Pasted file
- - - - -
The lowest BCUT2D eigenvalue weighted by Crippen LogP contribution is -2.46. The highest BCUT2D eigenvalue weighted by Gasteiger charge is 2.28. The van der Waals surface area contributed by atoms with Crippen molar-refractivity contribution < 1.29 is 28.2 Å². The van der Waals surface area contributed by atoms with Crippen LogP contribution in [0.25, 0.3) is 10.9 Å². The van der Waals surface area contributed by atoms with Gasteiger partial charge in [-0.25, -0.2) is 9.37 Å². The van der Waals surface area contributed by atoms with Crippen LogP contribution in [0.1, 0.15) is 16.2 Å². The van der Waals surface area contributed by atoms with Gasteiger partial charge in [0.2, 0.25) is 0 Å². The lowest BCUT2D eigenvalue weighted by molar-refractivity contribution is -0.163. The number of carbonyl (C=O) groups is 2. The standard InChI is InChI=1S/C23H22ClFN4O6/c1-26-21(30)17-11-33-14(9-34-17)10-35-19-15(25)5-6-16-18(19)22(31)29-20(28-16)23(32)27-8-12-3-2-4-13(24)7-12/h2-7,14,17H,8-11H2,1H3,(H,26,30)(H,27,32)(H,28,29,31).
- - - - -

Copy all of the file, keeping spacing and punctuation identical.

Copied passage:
The lowest BCUT2D eigenvalue weighted by Crippen LogP contribution is -2.46. The highest BCUT2D eigenvalue weighted by Gasteiger charge is 2.28. The van der Waals surface area contributed by atoms with Crippen molar-refractivity contribution < 1.29 is 28.2 Å². The van der Waals surface area contributed by atoms with Crippen LogP contribution in [0.25, 0.3) is 10.9 Å². The van der Waals surface area contributed by atoms with Gasteiger partial charge in [-0.25, -0.2) is 9.37 Å². The van der Waals surface area contributed by atoms with Crippen LogP contribution in [0.1, 0.15) is 16.2 Å². The van der Waals surface area contributed by atoms with Gasteiger partial charge in [0.2, 0.25) is 0 Å². The lowest BCUT2D eigenvalue weighted by molar-refractivity contribution is -0.163. The number of carbonyl (C=O) groups is 2. The standard InChI is InChI=1S/C23H22ClFN4O6/c1-26-21(30)17-11-33-14(9-34-17)10-35-19-15(25)5-6-16-18(19)22(31)29-20(28-16)23(32)27-8-12-3-2-4-13(24)7-12/h2-7,14,17H,8-11H2,1H3,(H,26,30)(H,27,32)(H,28,29,31).